Do you want a job in information security? If you have a job, do you want a better one? This workshop is about how to get a job through social engineering. Josh More has, for years, been helping technologists and introverts get an advantage over the less skilled but more social candidates in the job market. When done properly, a job search can be run like a penetration test, where you identify your target, perform your reconnaissance, develop your plan, take over the process, and land the job. Everyone has the base skill level they need to execute, but often lack the natural social ease that others have. If you have ever found yourself looking at a boss or colleague and wondering how they managed to get the job or promotion that should have been yours, this workshop is for you. This workshop draws from Josh’s two books _Job Reconnaissance_ and _Breaking In_, both aimed at hacking the job market. The workshop will open with an overview of how the job market works, economically and socially, so we understand the systems in which we must work. It will then move into the target selection phase, so we can identify the types of firms we wish to target. Then, we will explore those targets through basic reconnaissance and identify what sorts of “attacks” would be likely to work and which ones would not. This process will involve reverse engineering their use of metaphor and narrative so you can develop custom approaches that will bypass their filters. In the end, you will have created a customized resume, approaches to landing an interview at your preferred target, using that resume within an interview, a plan for retaining access throughout the process and, if time allows, a customized portfolio to take complete control of the process.

Speakers

Sunday June 12, 2016 10:00am - 2:00pm EDT
Cabinet

10:00am EDT

Power of Pi Revised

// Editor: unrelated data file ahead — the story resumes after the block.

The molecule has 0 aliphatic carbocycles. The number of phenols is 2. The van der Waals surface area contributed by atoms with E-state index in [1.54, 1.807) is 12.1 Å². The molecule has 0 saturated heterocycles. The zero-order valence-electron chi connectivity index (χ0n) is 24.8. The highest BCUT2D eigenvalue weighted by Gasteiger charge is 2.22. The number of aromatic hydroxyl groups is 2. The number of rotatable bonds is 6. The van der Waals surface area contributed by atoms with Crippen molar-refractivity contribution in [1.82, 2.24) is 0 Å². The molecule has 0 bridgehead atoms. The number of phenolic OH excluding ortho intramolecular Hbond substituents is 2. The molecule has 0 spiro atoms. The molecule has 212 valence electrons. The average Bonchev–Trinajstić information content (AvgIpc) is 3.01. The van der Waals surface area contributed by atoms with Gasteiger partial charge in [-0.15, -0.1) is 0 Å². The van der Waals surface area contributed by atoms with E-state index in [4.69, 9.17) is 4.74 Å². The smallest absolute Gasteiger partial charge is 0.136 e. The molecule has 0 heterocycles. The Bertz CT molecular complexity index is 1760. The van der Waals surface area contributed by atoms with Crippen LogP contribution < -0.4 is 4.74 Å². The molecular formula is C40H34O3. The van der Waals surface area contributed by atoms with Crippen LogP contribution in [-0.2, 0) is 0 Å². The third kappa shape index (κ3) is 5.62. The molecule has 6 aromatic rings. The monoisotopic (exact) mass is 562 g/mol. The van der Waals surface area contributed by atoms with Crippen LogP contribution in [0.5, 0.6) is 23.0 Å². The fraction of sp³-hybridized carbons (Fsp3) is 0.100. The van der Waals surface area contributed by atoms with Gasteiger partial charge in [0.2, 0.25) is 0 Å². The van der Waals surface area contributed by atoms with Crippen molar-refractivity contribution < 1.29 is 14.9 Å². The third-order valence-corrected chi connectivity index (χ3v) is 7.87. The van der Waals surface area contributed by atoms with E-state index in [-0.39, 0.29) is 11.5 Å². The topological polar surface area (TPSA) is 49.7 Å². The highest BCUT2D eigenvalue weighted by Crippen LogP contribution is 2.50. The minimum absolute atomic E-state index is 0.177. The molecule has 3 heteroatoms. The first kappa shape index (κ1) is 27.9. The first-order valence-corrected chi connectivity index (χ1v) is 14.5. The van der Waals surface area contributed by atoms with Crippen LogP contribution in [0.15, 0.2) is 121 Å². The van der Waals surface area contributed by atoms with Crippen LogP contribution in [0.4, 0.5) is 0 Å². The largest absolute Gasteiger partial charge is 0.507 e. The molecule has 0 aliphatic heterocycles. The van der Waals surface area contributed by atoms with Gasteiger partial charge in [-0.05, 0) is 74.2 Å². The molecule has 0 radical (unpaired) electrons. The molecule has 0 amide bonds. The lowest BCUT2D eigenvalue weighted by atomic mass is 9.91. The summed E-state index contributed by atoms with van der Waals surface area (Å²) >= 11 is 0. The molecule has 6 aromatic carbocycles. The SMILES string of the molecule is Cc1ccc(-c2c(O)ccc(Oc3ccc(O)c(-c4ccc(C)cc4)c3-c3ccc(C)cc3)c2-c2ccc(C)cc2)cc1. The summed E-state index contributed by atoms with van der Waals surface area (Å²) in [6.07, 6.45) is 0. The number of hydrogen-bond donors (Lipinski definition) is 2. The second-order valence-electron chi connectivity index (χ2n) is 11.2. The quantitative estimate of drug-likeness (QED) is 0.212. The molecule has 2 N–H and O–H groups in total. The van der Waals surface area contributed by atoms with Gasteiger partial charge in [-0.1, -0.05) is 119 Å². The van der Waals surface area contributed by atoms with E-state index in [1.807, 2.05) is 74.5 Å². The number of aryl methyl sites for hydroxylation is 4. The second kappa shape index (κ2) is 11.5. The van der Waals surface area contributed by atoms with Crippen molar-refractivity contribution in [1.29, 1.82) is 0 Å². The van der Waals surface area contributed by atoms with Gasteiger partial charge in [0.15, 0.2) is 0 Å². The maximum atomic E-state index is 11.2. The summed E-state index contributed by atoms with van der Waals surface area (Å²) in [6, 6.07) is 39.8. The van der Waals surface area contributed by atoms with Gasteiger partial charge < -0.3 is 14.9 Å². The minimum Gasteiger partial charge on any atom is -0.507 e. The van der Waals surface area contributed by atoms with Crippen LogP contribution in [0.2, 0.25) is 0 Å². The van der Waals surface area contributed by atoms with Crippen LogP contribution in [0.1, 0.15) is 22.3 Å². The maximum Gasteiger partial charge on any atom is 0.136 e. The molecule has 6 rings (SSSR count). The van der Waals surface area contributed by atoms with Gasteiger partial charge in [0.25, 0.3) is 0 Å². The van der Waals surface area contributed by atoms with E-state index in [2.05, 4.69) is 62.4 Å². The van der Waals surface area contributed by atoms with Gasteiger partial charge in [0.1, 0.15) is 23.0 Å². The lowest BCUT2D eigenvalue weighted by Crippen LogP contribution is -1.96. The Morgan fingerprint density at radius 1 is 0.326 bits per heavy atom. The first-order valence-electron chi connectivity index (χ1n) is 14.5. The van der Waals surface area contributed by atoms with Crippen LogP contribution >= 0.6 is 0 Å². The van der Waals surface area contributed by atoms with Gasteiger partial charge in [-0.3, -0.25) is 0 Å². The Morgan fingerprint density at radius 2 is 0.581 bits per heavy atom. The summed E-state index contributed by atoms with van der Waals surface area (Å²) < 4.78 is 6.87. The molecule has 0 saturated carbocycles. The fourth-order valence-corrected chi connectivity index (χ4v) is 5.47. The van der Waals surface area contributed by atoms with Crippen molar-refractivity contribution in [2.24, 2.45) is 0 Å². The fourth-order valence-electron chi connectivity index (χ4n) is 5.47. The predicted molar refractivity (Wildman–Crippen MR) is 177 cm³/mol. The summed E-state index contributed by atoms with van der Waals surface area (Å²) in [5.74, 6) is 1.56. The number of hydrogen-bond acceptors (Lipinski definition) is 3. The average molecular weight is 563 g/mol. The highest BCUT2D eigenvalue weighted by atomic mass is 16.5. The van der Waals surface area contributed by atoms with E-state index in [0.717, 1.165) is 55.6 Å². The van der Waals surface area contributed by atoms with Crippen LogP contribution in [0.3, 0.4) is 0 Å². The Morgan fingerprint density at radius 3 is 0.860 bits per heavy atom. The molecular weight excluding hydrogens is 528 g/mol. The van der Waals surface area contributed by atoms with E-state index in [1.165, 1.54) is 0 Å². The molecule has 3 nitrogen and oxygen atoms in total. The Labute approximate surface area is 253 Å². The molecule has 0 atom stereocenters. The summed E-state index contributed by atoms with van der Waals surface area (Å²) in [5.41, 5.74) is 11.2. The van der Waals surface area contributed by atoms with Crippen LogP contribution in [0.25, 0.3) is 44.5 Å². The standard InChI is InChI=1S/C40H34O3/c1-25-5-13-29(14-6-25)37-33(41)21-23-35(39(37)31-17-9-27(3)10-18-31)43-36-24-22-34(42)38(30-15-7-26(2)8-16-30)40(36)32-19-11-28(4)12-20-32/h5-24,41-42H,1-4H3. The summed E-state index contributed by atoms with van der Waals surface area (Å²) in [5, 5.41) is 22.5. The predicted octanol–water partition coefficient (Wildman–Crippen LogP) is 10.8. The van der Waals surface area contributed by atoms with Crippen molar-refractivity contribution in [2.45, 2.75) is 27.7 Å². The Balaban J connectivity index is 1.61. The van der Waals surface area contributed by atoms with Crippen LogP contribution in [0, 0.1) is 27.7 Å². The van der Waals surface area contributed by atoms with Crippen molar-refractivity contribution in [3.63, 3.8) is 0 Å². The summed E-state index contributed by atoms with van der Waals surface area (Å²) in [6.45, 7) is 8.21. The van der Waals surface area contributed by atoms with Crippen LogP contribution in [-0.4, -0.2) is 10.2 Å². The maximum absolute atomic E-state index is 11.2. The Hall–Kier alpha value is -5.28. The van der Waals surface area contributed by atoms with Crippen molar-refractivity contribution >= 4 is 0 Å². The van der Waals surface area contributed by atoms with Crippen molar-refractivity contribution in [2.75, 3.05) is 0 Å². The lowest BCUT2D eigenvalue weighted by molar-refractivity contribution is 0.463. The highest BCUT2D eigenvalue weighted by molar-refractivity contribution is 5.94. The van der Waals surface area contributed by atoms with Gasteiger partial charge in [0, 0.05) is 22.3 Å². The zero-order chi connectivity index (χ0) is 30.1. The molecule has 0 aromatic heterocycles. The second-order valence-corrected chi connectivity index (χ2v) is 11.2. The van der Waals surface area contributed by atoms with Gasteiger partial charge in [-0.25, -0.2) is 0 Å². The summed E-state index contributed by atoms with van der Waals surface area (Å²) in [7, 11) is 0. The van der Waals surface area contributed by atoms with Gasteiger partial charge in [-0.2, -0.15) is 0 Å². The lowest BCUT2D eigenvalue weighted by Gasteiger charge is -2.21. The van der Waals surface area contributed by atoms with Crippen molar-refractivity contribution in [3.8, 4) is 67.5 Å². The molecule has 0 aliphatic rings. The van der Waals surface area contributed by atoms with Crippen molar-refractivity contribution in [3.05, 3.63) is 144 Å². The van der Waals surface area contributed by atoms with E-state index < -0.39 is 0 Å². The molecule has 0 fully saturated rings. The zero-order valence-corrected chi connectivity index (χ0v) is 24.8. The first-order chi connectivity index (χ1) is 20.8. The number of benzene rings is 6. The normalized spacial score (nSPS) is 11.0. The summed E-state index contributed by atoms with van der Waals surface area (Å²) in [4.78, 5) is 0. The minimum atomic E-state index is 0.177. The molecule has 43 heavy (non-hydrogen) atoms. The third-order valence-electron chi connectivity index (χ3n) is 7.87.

Course Description: Want to learn about a low-cost low energy consumption platform for pen testing, recon, and threat analytics? The Raspberry Pi is a compact mini ARM processing environment which supports a number of Linux distributions; allows connectivity to numerous peripheral devices, and is small enough that it can be placed anywhere. This workshop will tell you more about the Raspberry Pi, how to use it, and why it can be so attractive to keen security minds. Additionally, the talk will also focus on troubleshooting common issues that arise during the operating system install, hardware device connectivity, and general use. The course will provide numerous hands-on labs for getting the system up and running, wireless penetration testing, using common attack tools, and other wicked attacks.

Kits —

Raspberry Pi 2

5v / 2A power suppy

8 Gb Noobs

HDMI Cable or HDMI to VGA adapter depending on monitor inputs

TP-LINK TL-WN722N (Wireless Adapter)



Sunday June 12, 2016 10:00am - 2:00pm EDT
Caucus

10:00am EDT

Making Your Home Router Into Enterprise
Go over hardware concepts and manufacturers of home routers. Explain the types of aftermarket firmware. Then install Shibby Tomato firmware and go over some feature sets.

Students are required to have

Asus rt-n66r or Asus rt-n66u (This device will be flashed) and a Windows Laptop.


Speakers

Sunday June 12, 2016 10:00am - 2:00pm EDT
Chamber

10:00am EDT

How to Build a Home Lab
“You need a home lab” is advice often given by people within the infosec community to people looking to break into the field or advance their career. This might seem like a monumental task.

“Where am I going to get the networking equipment, servers, and computers to build this lab?”

“Once I have the equipment, how do I put it together?”

“What do I do after I get it setup?”

These are just three of the many question someone looking to build a home lab are asking. A home lab is invaluable to those new to the information security field. Getting one setup is easy and doesn’t require a lot of hardware or money. All it requires is a little time and patience. This training is meant to help answer those questions.

This training will walk through the technology requirements, how to setup your lab, and discuss the different kinds of labs aspiring red and blue team members can setup. Finally, the training will review some lab activities you can run through to help improve your skills.